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Meet the speakers for the 2024 Arkansas Soil and Water Education Conference and Irrigation EXPO

Updated: Jan 23

We are so excited to introduce some of our speakers for the 26th annual Arkansas Soil and Water Education Conference and Irrigation EXPO!

Our conference was created by Arkansas State University professor of entomology and plant science Dr. Tina Gray Teague. More than 20 years later, her interest in conservation and cotton sustainability grew into the conference that we know today. 

You can learn more about our conference on and register here.

Note: This post will be updated with the latest speaker information.

Charolette Bowie

Charolette Bowie received her Bachelor of Science in Engineering with an emphasis in Civil Engineering from Arkansas State University in Jonesboro. 

She began her career with the Soil Conservation Service which is now known as the Natural Resources Conservation Service at the Lonoke FSC in Lonoke, Arkansas on December 28, 1993. 

She’s had multiple roles with the agency over the last 30 years and is currently overseeing the planning and on-farm teams for the Bayou Meto Water Management Project and the Grand Prairie Irrigation Project.


David Wildy

Wildy graduated from the University of Arkansas in 1975. Following graduation David returned to the farm and was made a partner in Widly Family Farms, a fifth-generation farm that was started by David’s grandfather in 1914. The operation includes David, sons, Justin and Tab and son-in-law, Paul Harris.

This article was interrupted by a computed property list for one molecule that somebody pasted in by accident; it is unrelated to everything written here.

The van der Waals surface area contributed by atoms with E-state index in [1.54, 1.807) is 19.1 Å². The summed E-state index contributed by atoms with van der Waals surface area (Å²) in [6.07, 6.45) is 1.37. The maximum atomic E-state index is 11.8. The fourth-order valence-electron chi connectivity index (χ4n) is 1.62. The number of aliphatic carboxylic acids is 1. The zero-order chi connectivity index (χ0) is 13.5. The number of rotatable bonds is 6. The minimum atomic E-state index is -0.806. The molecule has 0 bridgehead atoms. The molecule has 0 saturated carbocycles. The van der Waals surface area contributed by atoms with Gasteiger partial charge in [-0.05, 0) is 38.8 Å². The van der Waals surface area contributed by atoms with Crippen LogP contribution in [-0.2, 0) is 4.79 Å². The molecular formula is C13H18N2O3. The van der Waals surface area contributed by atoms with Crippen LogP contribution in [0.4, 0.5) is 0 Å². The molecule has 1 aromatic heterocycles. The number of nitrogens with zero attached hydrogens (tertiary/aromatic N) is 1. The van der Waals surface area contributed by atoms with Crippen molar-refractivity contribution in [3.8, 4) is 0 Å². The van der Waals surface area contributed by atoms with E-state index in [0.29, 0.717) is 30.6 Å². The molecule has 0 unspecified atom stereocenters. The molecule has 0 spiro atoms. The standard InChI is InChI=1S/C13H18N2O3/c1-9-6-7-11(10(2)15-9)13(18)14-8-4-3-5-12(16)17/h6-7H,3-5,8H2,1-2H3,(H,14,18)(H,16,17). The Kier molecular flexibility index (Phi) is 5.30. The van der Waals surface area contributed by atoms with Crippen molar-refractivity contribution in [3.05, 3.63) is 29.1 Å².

For more than 20 years, Wildy Family Farms has participated in on-farm research to be on the cutting edge of new practices that will increase production efficiency and sustainability of natural resources. Their farm hosts research conducted by the University of Arkansas, Arkansas State University, USDA-ARS, and private industry. Current on-farm studies are focused on identifying ways to improve the use of precision agriculture, refine crop fertilizer recommendations, and increase irrigation water use efficiency. The farm also encouraged graduate student research projects by providing field areas for studies and office space for data analysis.

David has supported his community by serving on the board and as president of the Mississippi County Farm Bureau. He has been on the committee of the USDA-Farm Service Agency in Mississippi County. He currently serves on the boards of Mississippi County Electric Cooperative, Buffalo Island Regional Water District and is a member of the Buffalo Island Central FFA Alumni Committee.

David and his wife, Patty have four adult children, sons Justin and Tab and daughters Hayley and Bethany.


Justin Chlapecka

Justin Chlapecka was raised in Northeast Arkansas and completed his bachelor's and master's degrees at Arkansas State. His doctoral research at the University of Arkansas focused on irrigation and nutrient management of furrow-irrigated rice, more specifically nitrogen management.

His current research program focuses on general agronomic practices relevant to rice production in the Mid-South, including cultivar testing, nutrient management strategies, pest management, and cultural management such as planting date and crop rotation. Missouri rice is grown mainly under two contrasting production systems: flood-irrigated (conventional flood) and furrow-irrigated (row rice). Thus, his research program focuses on both systems, but with an emphasis on furrow-irrigated rice production due to it being a relatively new interest to most producers.

Justin is working toward decreasing the yield lag associated with transitioning to furrow-irrigated rice on certain soil types through a variety of factors, including pest management and fertility programs, which need to be managed differently when rice is not flooded.